In the United States, high consumer confidence and disposable income and historically low unemployment (3.7% in September 2018) enabled retail sales to grow by 4.4% between January and September 2018 compared with the same period in 2017. However, we anticipate that the substantial increase in the cost of credit will mainly affect the poorest households and impact their consumption. In addition, households' room for manoeuvre is particularly limited due to their debt level, which remains high (77.3% of GDP in the second quarter of 2018), and the decline in their savings rate over the past two years.

The eurozone environment is unsupportive of household consumption economic: growth is expected to be 1.8% in 2019 after 1,9% in 2018, and the household confidence index was -2.9 in September 2018, down from -1.2 in September 2017. Business confidence, while still positive, fell by 3.2 points in one year to 4.6 in September 2018. Meanwhile, consumers in the United Kingdom have had to cut spending, with the savings rate at a record low and real wages increasing slowly.


The sector remains dominated by the US world leaders: according to the 2018 Deloitte Global Powers of Retailing Report ranking (based on 2016 revenues), Wal-Mart Stores Inc., Costco Wholesale Corporation and Kroger Co were the top three, with revenues of USD 486 billion, USD 118 billion and USD 115 billion respectively. Overall, companies are making significant changes to their offerings in advanced economies to meet changing consumer preferences, including developing concept/experience stores that combine online retailers and traditional stores.

In the United States, the sound financial health of one of the leader – Wal-Mart – masks a sector in great difficulty. Retail sales grew by 6% year-on-year over the three months to July 2018, mainly due to e-commerce, which increased by 8.9% year-on-year. The Sears bankruptcy in October 2018 demonstrated the fragile state of the sector's companies and their difficulty in competing with e-commerce firms, such as global online retail giant Amazon, whose sales increased by 19% in 2016 compared with 2015.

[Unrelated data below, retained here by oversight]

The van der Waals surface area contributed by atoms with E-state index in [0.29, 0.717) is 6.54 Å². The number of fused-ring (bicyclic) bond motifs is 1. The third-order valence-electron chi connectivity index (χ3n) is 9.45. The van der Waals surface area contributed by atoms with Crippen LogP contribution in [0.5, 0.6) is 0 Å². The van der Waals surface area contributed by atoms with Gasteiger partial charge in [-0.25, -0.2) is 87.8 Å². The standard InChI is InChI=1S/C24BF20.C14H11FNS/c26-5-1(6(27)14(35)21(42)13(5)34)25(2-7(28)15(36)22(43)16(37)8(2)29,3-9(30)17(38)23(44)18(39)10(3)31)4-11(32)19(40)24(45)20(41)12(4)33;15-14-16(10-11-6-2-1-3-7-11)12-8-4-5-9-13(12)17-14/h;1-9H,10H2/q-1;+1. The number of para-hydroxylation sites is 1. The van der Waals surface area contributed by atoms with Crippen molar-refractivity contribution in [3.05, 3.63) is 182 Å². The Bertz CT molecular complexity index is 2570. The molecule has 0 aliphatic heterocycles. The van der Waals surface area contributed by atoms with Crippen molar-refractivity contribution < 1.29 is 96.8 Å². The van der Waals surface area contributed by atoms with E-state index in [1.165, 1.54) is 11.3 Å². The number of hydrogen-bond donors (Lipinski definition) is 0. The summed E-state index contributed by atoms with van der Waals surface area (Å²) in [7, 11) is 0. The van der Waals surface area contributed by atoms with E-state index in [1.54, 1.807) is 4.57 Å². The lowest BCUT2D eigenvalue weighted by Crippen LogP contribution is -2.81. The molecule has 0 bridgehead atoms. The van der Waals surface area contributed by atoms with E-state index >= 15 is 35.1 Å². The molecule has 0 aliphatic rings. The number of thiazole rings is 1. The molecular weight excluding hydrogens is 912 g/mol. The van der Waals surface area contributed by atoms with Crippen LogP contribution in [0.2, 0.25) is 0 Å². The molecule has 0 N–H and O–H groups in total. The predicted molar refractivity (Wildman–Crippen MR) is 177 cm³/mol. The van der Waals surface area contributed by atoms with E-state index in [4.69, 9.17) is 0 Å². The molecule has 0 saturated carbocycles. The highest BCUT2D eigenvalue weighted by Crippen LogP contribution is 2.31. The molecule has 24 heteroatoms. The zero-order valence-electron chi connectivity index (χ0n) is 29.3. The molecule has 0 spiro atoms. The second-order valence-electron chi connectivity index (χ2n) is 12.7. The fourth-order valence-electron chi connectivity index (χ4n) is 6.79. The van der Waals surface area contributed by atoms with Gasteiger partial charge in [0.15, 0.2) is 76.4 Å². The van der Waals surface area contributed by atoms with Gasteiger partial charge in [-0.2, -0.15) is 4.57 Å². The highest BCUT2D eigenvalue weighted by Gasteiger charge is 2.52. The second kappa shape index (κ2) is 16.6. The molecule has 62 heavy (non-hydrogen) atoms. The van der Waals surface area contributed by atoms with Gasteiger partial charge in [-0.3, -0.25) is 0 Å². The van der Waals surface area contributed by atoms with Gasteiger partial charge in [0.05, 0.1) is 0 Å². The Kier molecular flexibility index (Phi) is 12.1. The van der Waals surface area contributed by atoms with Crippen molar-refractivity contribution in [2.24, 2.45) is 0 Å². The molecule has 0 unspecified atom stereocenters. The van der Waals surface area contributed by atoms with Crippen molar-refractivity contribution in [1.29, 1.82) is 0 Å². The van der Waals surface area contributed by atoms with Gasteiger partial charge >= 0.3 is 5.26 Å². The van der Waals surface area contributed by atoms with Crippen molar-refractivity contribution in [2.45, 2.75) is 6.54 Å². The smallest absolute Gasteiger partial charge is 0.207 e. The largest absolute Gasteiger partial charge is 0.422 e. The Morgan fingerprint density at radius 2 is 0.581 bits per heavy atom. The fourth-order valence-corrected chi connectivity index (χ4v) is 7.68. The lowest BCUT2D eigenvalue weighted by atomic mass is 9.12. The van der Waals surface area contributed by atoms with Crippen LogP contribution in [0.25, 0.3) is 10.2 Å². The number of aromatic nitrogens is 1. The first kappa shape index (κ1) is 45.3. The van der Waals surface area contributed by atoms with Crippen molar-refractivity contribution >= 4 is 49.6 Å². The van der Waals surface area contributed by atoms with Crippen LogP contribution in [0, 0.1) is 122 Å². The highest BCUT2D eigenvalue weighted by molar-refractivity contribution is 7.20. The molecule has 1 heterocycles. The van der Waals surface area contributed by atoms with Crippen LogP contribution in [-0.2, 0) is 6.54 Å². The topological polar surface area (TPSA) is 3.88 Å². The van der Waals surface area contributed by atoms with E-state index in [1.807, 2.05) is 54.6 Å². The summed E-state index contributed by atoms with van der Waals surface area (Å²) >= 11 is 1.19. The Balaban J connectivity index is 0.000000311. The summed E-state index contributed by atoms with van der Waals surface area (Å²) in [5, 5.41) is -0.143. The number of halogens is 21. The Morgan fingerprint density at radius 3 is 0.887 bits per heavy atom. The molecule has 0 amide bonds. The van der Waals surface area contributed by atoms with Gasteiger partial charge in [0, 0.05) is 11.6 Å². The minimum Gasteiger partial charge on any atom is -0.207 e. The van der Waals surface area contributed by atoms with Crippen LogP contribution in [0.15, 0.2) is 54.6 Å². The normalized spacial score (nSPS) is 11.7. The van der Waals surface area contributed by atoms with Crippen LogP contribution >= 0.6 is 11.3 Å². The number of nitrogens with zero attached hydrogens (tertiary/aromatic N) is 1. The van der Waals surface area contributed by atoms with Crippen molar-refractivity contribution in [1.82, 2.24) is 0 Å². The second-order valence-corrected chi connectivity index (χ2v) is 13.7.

The Deloitte 2018 report names German groups Schwarz Unternehmenstreuhand KG and Aldi and French firm Carrefour as the three European leaders, with estimated revenues of around USD 99 billion, USD 85 billion and USD 84 billion respectively. Online sales competition is intense throughout the region, but the situation remains very mixed. In the United Kingdom, industry players will likely be revising their expansion plans in light of Brexit. In addition, business insolvencies are on the rise in the sector, climbing 16.6% over one year in the second quarter of 2018 after climbing 7.8% in the first. If the UK leaves the EU without an agreement, Coface consider that retail will likely be one of the hardest hit sectors.

In Latin America, retail companies should benefit from the relatively better economic situation in Brazil. Carrefour continues to benefit from positive financial results in the country, recording 5.8% sales growth in the first half of 2018, despite the drop in food prices.

China’s retail landscape is very dynamic, as are online sales, featuring Chinese and international giants such as Alibaba. However, the high level of indebtedness of Chinese companies, which reached 145% of GDP in 2016, remains a point to watch.


Last update : February 2019